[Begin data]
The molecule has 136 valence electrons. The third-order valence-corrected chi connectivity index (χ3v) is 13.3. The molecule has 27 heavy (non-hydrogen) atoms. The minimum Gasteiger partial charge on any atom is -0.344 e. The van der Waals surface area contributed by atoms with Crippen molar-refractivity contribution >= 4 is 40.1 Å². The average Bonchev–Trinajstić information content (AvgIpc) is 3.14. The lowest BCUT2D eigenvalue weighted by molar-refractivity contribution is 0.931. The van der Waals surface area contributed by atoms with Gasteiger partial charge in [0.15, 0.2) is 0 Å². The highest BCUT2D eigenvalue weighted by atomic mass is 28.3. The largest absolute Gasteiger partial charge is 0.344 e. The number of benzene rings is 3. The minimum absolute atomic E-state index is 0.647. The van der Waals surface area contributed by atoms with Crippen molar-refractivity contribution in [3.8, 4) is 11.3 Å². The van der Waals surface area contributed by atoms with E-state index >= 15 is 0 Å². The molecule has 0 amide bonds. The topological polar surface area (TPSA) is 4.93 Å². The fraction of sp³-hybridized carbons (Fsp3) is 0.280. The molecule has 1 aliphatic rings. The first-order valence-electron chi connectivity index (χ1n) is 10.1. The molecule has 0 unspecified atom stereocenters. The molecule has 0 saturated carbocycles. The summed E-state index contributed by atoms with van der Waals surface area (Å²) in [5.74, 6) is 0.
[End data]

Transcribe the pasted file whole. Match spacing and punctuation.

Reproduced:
The molecule has 136 valence electrons. The third-order valence-corrected chi connectivity index (χ3v) is 13.3. The molecule has 27 heavy (non-hydrogen) atoms. The minimum Gasteiger partial charge on any atom is -0.344 e. The van der Waals surface area contributed by atoms with Crippen molar-refractivity contribution >= 4 is 40.1 Å². The average Bonchev–Trinajstić information content (AvgIpc) is 3.14. The lowest BCUT2D eigenvalue weighted by molar-refractivity contribution is 0.931. The van der Waals surface area contributed by atoms with Gasteiger partial charge in [0.15, 0.2) is 0 Å². The highest BCUT2D eigenvalue weighted by atomic mass is 28.3. The largest absolute Gasteiger partial charge is 0.344 e. The number of benzene rings is 3. The minimum absolute atomic E-state index is 0.647. The van der Waals surface area contributed by atoms with Crippen molar-refractivity contribution in [3.8, 4) is 11.3 Å². The van der Waals surface area contributed by atoms with E-state index >= 15 is 0 Å². The molecule has 0 amide bonds. The topological polar surface area (TPSA) is 4.93 Å². The fraction of sp³-hybridized carbons (Fsp3) is 0.280. The molecule has 1 aliphatic rings. The first-order valence-electron chi connectivity index (χ1n) is 10.1. The molecule has 0 unspecified atom stereocenters. The molecule has 0 saturated carbocycles. The summed E-state index contributed by atoms with van der Waals surface area (Å²) in [5.74, 6) is 0.